Life expectancy in the US has not kept pace with progress in other industrialized nations and is now decreasing.
Mortality among adults aged 25-64 years in the United States has increased across racial-ethnic populations, especially in recent years, offsetting years of progress in lowering mortality rates.
Drug overdoses were the leading cause of increased mortality in midlife in each population, but mortality also increased for alcohol related conditions, suicides, and organ diseases involving multiple body systems. Although midlife mortality among whites increased across a multitude of conditions, a similar trend affected non-white populations.
According to a 2013 report by the National Research Council and Institute of Medicine, the “US health disadvantage” began decades ago and has grown more pervasive with time. That report documented poor health in nine domains: birth outcomes, injuries and homicides, adolescent pregnancy, HIV/AIDS, drug related mortality, obesity and diabetes, heart disease, chronic lung disease, and disability. The report identified deep, systemic causes for the US health disadvantage involving not only deficiencies in healthcare and the prevalence of risky behaviors but also socioeconomic inequalities, unhealthy environmental conditions, and detrimental public policies.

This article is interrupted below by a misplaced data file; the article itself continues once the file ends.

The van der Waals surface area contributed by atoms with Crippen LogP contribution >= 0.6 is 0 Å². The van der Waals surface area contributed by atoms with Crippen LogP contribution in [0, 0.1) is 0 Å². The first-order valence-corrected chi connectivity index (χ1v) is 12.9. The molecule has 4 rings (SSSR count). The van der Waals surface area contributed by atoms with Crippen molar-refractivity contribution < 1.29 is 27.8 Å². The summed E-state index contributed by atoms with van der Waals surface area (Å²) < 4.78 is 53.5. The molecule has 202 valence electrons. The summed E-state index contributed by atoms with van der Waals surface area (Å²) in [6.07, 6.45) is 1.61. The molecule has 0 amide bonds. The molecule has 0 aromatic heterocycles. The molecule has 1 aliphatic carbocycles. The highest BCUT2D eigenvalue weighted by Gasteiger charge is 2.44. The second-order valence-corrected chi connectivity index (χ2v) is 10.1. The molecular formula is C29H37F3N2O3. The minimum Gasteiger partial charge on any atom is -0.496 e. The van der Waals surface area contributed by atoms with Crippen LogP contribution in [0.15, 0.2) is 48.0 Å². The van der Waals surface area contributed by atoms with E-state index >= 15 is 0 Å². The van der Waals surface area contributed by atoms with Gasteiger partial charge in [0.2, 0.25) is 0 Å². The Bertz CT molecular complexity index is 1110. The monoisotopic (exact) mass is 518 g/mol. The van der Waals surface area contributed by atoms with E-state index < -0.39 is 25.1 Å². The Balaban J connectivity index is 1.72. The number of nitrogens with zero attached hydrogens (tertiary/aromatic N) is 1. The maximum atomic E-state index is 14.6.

That death rates are increasing throughout the US population for dozens of conditions signals a systemic cause and warrants prompt action by policy makers to tackle the factors responsible for declining health in the US.
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